“It was comforting to realize that a leader doesn´t have to be an extrovert,” says young Croatian activist

Dijana is from Croatia. When she was a little girl, Dijana lost her father during the Croatian War of Independence. Although she and her mother and brother left their home in Pučišća and moved to Split, Dijana never forgot her hometown on the Croatian island of Brač. She had spent many childhood holidays at her grandparents’ house there and always felt the urge to give her community back what it had given her: happiness. After college she decided to move back to Pučišća. With the help of government funding and the ViabilityNet program, she has become a community leader there.

Author: Anna Batistová


Dijana, you were recently elected to the Pučišća local nemty council. Congratulations! How did that come about?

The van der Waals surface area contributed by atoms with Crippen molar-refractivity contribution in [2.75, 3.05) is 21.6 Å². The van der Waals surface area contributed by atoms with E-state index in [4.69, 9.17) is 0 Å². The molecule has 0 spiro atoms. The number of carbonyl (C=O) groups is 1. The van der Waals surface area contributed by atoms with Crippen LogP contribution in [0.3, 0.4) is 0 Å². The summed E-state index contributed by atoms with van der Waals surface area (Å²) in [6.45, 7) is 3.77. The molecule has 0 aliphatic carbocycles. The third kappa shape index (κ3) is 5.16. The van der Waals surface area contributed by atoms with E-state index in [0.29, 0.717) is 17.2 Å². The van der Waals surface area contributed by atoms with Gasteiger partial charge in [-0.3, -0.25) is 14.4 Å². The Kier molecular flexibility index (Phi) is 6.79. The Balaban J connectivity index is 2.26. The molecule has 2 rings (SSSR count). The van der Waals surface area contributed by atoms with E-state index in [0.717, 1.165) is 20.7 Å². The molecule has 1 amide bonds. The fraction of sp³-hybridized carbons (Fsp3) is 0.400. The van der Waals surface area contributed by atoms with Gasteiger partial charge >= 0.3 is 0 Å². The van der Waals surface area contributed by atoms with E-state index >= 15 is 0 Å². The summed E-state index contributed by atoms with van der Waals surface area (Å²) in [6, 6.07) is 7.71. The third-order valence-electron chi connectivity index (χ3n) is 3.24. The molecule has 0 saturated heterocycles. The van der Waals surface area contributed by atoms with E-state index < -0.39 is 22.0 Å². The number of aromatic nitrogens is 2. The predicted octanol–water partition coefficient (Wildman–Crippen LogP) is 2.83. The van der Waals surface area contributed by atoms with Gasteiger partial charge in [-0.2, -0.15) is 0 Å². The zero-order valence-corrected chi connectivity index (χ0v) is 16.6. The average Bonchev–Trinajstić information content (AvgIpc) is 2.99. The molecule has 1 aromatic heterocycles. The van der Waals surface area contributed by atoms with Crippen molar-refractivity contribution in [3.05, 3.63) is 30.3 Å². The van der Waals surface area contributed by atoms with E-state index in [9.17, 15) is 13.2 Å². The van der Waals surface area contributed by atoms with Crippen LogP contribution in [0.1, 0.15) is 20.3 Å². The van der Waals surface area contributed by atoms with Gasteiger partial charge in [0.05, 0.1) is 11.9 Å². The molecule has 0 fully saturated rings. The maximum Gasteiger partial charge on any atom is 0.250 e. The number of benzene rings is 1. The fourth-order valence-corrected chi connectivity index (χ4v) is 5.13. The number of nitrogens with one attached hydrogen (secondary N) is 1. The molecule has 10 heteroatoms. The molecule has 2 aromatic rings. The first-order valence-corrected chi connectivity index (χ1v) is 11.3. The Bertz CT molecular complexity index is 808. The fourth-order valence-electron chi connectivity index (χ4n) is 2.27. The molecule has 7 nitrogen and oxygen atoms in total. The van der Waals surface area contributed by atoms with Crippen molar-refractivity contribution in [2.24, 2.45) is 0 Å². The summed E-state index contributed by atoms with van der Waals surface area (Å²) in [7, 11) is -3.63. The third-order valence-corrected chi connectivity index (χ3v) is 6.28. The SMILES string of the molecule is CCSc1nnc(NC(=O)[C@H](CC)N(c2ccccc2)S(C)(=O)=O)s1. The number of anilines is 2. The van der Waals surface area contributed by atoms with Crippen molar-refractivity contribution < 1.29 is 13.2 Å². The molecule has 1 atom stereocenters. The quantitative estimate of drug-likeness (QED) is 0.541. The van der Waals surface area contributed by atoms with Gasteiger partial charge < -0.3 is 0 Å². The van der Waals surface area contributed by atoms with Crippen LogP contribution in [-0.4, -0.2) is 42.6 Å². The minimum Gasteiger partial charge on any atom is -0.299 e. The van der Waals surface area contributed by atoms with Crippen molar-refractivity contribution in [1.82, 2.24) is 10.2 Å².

While I was working in my community, I saw so many things that were wrong and yet very simple to solve, but nobody was solving them. I ran a volunteer centre in my community and my colleagues and I decided to put together a list of independent candidates. We were not a political party so we needed at least 11 people on the list to be able to participate in the local elections. Even though I met some of the people on the list only a few days before the elections, all of them agreed that I should be the second candidate on the list. For me it was a satisfying moment when I realized that people recognize my work even though they don’t know me personally. Our campaign was completely positive. We didn´t comment on the negative things other parties did or on aspects that were wrong within the community. We only talked about the good things and about things that we could do in the future. I think that’s the reason we got so much support. As a new political movement on the scene, we got 3 out of 11 seats in the local council. Quite a success considering that the second biggest party got only 1 seat. It was surprising to all of us.